The western painted male (carapace length 5.25 inches, 13.3 cm) came from the pet trade. He was my first turtle and has taught me more than he will ever know. He is by turn very tranquil and very "squirrelly", but generally seems
quite content. He spends at least as much time basking on the slate platform as he does swimming in the aquarium,
occasionally even sleeping on the platform.
I have 2 two-year old midland painted turtles (3 inches and 3.25 inches), which came from a CTTC member. They are intensely squirrelly, becoming agitated at the first move towards them. This vigilance must have great survival value in the wild. They enjoy basking, and frequently climb atop the western painted, whom they seem to regard as a role model. Even in the water the midlands "hang-out" with the western painted rather than elsewhere in the aquarium.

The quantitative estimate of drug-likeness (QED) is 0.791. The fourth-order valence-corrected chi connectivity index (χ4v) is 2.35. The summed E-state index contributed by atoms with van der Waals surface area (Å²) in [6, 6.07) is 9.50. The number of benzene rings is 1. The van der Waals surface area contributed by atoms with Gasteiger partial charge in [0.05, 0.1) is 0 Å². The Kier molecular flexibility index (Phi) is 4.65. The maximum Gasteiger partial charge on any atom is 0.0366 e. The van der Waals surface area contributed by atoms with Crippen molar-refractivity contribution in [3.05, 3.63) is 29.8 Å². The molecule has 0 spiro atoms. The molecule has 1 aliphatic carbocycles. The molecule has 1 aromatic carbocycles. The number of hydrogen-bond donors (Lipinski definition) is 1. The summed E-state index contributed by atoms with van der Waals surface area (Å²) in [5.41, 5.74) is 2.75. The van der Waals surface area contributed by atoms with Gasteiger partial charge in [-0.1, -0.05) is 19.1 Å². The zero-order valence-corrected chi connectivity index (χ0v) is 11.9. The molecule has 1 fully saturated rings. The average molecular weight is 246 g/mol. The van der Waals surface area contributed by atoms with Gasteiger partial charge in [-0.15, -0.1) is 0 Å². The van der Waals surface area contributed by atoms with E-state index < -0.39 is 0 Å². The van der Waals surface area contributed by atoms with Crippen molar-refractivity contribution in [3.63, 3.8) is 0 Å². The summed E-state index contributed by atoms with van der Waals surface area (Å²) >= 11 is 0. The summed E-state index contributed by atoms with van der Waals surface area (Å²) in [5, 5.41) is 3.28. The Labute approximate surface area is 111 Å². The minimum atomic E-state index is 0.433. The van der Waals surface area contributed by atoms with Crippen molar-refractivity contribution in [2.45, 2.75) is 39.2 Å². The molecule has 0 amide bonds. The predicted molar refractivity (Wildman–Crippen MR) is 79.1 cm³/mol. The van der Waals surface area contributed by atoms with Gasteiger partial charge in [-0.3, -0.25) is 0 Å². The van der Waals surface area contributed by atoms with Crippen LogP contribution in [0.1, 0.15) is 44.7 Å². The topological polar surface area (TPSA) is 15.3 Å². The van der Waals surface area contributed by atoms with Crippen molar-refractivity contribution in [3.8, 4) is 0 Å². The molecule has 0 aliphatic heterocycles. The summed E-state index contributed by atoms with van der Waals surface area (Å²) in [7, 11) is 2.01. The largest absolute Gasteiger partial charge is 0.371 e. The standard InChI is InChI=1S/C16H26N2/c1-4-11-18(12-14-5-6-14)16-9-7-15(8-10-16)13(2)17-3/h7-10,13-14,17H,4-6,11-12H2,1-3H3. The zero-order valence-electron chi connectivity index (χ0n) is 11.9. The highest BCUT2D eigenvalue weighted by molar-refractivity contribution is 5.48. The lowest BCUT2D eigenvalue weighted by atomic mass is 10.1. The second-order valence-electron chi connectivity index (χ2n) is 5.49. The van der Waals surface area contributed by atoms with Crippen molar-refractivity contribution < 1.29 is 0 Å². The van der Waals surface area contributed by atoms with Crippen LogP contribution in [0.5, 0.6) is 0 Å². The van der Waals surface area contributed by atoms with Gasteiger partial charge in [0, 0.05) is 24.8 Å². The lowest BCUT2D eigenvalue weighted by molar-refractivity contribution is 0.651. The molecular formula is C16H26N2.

My painted turtles eat almost anything I offer them, although they seem less fond of live food (feeder fish, mealworms and nightcrawlers) than the other aquatic turtles I keep. Whole fresh smelt (when I can get it) is their all-time favorite. They also enjoy other freshwater fish (they don't care for saltwater species), floating food sticks, trout chow, carp pellets and Elodea (an aquatic plant). I dust thawed frozen-smelt ("smelt-sicles") with vitamin supplements (Vionate or Vitalife), because this food is not particularly wholesome. I feed them in a separate "dinner tank" to help keep their aquarium clean.
Four years ago, shortly after he was acquired, the western painted developed an abscess between a vertebral and two costal scutes, manifested as a lifting of the scute corner as he dried-off while basking. Our local reptile
veterinarian discovered the abscess and prescribed antibiotics. Untreated, the infection could have spread. The turtle